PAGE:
Date: Mon, 1 Apr 1991 08:56:19 PST From: John_Zettler.ADFMcLean_CSD at xerox.com Subject: SUPPLY SOURCES I have just discovered this forum and am ready to pose my first question. What mail order firms exist that offer a variety of brewing supplies at good prices? Please include their phone numbers and your assessment of their wares. I have discovered Cottage Brewing Supply (name changed from Continental Brewing ) in Daytona, Florida (1-800-553-2399, Extension 20). Their prices, after shipping, are not really better than retail plus sales tax, but their selection is very good. Thanks, John Zettler Return to table of contents
Date: Mon, 1 Apr 91 10:02:50 PST From: Martin A. Lodahl <pbmoss!malodah at decwrl.dec.com> Subject: More on the CBS Catalog In HOMEBREW Digest #606, Dan Graham said: > No, no, no! Don't pay $17 for their catalog. Just give them a valid > business name and address. I just talked to them. I told them exactly > what I wanted their catalog for. They said it would be $16.95, or free if > sent to a business ... Dan'l, you must have talked to someone other than I just did. I called Carolina Biological Supply's west-coast number, and she refused to consider sending a free catalog to anything but a school. Businesses pay full list. Looks like you lucked out. - Martin = Martin A. Lodahl Pacific*Bell Staff Analyst = = malodah at pbmoss.Pacbell.COM Sacramento, CA 916.972.4821 = = If it's good for ancient Druids, runnin' nekkid through the wuids, = = Drinkin' strange fermented fluids, it's good enough for me! 8-) = Return to table of contents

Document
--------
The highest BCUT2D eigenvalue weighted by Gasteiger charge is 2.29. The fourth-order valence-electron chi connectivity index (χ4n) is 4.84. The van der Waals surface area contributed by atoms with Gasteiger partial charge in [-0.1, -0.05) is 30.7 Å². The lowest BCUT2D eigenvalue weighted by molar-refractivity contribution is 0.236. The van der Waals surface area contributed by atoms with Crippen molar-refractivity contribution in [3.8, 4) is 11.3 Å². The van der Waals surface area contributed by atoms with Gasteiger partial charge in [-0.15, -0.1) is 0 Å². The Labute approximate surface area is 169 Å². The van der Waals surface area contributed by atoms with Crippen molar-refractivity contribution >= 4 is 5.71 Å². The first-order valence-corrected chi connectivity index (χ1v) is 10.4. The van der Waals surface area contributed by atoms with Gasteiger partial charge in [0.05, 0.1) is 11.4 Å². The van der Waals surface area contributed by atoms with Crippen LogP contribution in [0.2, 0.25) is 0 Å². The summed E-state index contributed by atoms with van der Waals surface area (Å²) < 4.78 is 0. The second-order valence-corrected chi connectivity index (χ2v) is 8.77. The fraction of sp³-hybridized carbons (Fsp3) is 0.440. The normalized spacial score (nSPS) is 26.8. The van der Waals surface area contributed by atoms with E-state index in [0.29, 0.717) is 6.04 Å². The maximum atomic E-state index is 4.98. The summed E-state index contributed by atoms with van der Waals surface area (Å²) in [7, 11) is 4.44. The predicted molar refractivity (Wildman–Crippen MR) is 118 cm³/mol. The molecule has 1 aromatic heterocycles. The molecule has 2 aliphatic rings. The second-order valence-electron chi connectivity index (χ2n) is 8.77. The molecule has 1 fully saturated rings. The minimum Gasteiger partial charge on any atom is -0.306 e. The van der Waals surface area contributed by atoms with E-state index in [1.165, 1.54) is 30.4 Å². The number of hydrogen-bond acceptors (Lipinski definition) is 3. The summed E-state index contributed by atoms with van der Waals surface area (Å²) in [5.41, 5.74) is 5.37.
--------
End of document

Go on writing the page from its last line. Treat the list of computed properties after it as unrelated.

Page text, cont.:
Date: Mon, 1 Apr 91 11:22:38 PST From: grumpy!cr at uunet.UU.NET (C.R. Saikley) Subject: Water Conservation As I was brewing yesterday, I began to contemplate the water rationing that has been imposed on many drought stricken California homebrewers. Naturally, my thoughts turned towards conservation, especially while my counterflow wort chiller did its thing. Does anyone out there have a sense for how much water is required for each gallon of brew produced ? I'm sure it's alot considering sterilization, rinsing, wort production, wort cooling, and cleanup. The amount would probably vary substantially depending on whether you were an extract or all grain brewer. I've read that very efficient commercial breweries (AB etc.) are able to get their water/beer ratio down to 8/1. Furthermore, what ideas have people come up with for water conservation ? I've tried cleaning up with the water coming out of my wort chiller. That water is pretty cool, which is an inconvenience, but it can be done. Suggestions ? -CR Return to table of contents
Date: Mon Apr 01 09:21:42 1991 From: microsoft!richsa at cs.washington.edu Subject: Brew Pubs: Milwaukee, Chicago, Minnesota. Hello all. I am travelling to Milwaukee, Chicago and parts of Minnesota this summer and would greatly appreciate people's recommendations for the brew pubs in those areas. There have been postings recently discussing the Milwaukee area so the info I really need is on Chicago (and the surrounding area) and Minnesota. Thanks, Rich Return to table of contents